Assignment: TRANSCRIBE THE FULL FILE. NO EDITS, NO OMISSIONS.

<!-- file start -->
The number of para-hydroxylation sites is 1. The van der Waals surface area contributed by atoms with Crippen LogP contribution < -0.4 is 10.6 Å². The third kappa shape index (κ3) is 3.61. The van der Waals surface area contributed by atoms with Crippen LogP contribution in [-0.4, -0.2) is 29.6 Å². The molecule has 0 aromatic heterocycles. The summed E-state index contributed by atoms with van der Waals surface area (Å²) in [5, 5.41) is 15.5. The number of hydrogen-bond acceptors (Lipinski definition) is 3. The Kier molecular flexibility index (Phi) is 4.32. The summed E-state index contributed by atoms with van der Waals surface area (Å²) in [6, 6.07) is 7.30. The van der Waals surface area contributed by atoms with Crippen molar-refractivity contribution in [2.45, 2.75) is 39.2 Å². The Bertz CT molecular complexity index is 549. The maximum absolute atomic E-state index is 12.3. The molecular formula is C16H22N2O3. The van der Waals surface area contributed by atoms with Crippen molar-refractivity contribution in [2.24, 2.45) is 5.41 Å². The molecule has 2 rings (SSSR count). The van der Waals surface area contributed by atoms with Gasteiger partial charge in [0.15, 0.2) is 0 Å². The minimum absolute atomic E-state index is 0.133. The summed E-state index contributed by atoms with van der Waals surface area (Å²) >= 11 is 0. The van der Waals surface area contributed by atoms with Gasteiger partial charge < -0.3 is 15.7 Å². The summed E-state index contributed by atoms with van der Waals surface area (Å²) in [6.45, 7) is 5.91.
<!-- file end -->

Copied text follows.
The number of para-hydroxylation sites is 1. The van der Waals surface area contributed by atoms with Crippen LogP contribution < -0.4 is 10.6 Å². The third kappa shape index (κ3) is 3.61. The van der Waals surface area contributed by atoms with Crippen LogP contribution in [-0.4, -0.2) is 29.6 Å². The molecule has 0 aromatic heterocycles. The summed E-state index contributed by atoms with van der Waals surface area (Å²) in [5, 5.41) is 15.5. The number of hydrogen-bond acceptors (Lipinski definition) is 3. The Kier molecular flexibility index (Phi) is 4.32. The summed E-state index contributed by atoms with van der Waals surface area (Å²) in [6, 6.07) is 7.30. The van der Waals surface area contributed by atoms with Crippen molar-refractivity contribution in [2.45, 2.75) is 39.2 Å². The Bertz CT molecular complexity index is 549. The maximum absolute atomic E-state index is 12.3. The molecular formula is C16H22N2O3. The van der Waals surface area contributed by atoms with Crippen molar-refractivity contribution in [2.24, 2.45) is 5.41 Å². The molecule has 2 rings (SSSR count). The van der Waals surface area contributed by atoms with Gasteiger partial charge in [0.15, 0.2) is 0 Å². The minimum absolute atomic E-state index is 0.133. The summed E-state index contributed by atoms with van der Waals surface area (Å²) >= 11 is 0. The van der Waals surface area contributed by atoms with Gasteiger partial charge < -0.3 is 15.7 Å². The summed E-state index contributed by atoms with van der Waals surface area (Å²) in [6.45, 7) is 5.91.